DAYTONA BEACH, Fla. — If only the “light bulb,’’ as Matt Kenseth said, would have come on at the end of his qualifying race Thursday night at Daytona International Speedway.
Instead, Kenseth kept racing and was collected in a last-lap crash that will cost him his front row starting spot in Sunday’s Daytona 500.
His trouble started a few laps earlier.
Kenseth, who had been running second, dropped down when Jimmie Johnson tried to go below him with six laps left. Cars passed Kenseth and Johnson on the outside and trapped both behind lapped cars. Both fell out of the top five.
“They got outside of me before I knew what happened,’’ Kenseth said. “I was basically stuck in the middle, and Jimmie was on the bottom, and we caught those lapped cars. We were just stalled out in bad air. That would have been a real great time for the light bulb to come on and call it a day.’’
Instead, Kenseth kept racing and didn’t fall back far enough. He was eighth on the final lap. Ahead, Jamie McMurray shot up the track in second place trying to block Johnson.
“I had stalled out right when I got to (Busch), and I didn’t think (Johnson) had much of a run either,’’ McMurray said. “It felt like our momentum was about the same. I saw the replay and I still don’t know if he was up to my rear bumper or if it was the air that made his car turn. I’m just not sure.”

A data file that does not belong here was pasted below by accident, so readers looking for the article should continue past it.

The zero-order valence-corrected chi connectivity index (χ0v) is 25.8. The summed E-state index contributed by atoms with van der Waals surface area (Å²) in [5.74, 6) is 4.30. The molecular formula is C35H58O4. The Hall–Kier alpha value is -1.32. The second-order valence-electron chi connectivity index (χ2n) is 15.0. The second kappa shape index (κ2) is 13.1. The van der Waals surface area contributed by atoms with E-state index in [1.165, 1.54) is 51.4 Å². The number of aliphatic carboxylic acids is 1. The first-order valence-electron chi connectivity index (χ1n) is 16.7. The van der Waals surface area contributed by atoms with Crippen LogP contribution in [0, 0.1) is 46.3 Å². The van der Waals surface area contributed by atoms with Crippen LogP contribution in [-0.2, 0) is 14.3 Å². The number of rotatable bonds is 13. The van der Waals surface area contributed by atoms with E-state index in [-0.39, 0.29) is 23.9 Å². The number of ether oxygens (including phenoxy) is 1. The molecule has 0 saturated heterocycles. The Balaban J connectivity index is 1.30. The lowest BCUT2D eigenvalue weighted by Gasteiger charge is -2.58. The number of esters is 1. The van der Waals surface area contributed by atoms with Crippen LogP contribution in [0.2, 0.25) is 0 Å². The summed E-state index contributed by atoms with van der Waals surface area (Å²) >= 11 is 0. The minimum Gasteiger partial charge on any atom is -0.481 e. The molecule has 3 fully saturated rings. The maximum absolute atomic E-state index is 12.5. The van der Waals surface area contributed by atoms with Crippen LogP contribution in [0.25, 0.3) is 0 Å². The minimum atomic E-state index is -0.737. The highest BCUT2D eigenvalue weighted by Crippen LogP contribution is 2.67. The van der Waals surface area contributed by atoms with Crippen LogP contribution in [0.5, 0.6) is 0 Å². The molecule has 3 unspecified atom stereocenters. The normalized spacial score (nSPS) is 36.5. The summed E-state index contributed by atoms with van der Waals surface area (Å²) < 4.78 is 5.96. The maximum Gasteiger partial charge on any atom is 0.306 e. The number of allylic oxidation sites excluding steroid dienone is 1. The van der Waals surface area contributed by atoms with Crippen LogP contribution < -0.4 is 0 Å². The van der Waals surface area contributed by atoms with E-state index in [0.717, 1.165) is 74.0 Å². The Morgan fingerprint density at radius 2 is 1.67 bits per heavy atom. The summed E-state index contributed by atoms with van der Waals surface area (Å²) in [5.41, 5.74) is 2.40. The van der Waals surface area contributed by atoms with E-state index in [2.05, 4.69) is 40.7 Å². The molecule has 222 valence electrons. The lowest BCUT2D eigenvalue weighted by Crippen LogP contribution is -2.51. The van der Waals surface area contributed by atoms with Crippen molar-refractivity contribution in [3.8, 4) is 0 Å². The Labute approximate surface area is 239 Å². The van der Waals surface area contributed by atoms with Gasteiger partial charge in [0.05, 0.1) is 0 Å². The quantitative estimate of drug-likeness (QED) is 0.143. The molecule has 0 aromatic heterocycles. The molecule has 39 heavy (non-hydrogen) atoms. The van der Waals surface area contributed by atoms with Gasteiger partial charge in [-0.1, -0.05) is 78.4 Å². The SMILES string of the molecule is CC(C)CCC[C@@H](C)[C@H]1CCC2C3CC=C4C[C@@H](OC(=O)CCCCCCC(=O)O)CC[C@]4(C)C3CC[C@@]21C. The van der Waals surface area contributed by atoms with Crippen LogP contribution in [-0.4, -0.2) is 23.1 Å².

The result was that Johnson turned into the wall, triggering a six-car accident that sends Johnson, Kenseth, Martin Truex Jr. and A.J. Allmendinger to backup cars for Sunday’s Daytona 500.
“Jamie tried to put a move on (Busch) and left the bottom in a hurry to come up and block my run,’’ Johnson said. “I could see with his aggression how fast he was coming up and that our line was going to take me into the wall. I tried to check up and get out of there and it just didn’t work out and it took me into the outside wall a little bit and turned me down across the field. Just a block that didn’t turn out.’’
Johnson wasn’t critical of McMurray’s move, though.
“Man, we’re racing,’’ Johnson said. “They’re split-second decisions.’’
One that caused Kenseth’s car to suffer extensive damage and not be usable for the Sunday’s season-opening race.
“I just saw (Johnson) going across the race track,’’ Kenseth said. “I was in the process of trying to get out of there. I did a poor job of that, and I got ran over from behind.’’
Ty Dillon was behind Kenseth when the accident started.
“He slammed on brakes so quick I had no time to react,’’ Dillon said.
Now, Kenseth will start at the back of the 40-car field.
“I don’t know if starting in the back is as big of a deal as losing your (primary) car,’’ Kenseth said. “In 500 miles if you can’t get to the front in 3 1/2 or 4 hours, you have an issue.’’